Unicom's first iPhones lack WiFi, a possible handicap with sophisticated, demanding Chinese buyers. The technology, a key part of the iPhone's appeal, allows the phones in other markets to use free wireless networks in cafes and offices to download e-mail and the latest applications. Apple Inc. and Unicom also could face competition from an unusual source: unlocked iPhones brought in from abroad that have WiFi.
There are already an estimated 1.5 million to 2 million such phones using China Mobile 3G service that allows Internet access and other features. Unicom's prices range from 4,999 yuan ($730) to 6,999 yuan ($1,025) for the high-end, 32-gigabyte iPhone 3GS. That is 20 percent above the 5,700 yuan ($835) charged by merchants at Chinese street markets for a 3GS with WiFi.
The iPhone's awkward, delayed entry into China reflects the regulatory and technical hurdles of a fast-changing market where other global technology companies have struggled to establish themselves. Unicom's iPhones lack WiFi because it was temporarily banned by Beijing, which was promoting a rival Chinese system, according to BDA. The ban was relaxed in May after manufacturing had begun.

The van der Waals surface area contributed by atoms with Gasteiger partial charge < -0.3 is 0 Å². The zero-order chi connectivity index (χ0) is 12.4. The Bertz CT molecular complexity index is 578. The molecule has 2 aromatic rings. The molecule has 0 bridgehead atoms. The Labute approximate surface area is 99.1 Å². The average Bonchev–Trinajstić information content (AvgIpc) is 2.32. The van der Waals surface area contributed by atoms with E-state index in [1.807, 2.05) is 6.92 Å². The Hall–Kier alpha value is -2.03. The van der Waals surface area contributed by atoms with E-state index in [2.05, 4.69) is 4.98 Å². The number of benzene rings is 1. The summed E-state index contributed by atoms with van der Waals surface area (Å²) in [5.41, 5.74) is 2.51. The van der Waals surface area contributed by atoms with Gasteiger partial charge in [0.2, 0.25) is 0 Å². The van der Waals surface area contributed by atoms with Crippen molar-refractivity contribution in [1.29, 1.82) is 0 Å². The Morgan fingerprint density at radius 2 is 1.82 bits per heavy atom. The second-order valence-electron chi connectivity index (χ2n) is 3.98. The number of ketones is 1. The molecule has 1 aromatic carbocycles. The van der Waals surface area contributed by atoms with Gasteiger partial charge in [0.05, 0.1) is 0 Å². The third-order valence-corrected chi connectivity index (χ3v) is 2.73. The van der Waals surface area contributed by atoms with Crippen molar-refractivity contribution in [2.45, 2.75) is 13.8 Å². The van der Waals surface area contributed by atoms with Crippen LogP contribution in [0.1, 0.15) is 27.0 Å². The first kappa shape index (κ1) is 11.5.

China has more than 650 million mobile phone accounts, despite an average annual income of $3,000 per person. Some users trade in phones several times a year to get the latest features. China Unicom has 143 million mobile accounts, which would be an impressive figure in any other market but lags far behind China's Mobile's 508 million accounts.
Unicom, China Mobile and the third company, China Telecom Ltd., all emerged with mobile and fixed-line services. The lack of WiFi means Unicom iPhone customers will have to pay to connect to the phone network for every function. BDA's Clark said that could alienate users if it leads to high monthly bills.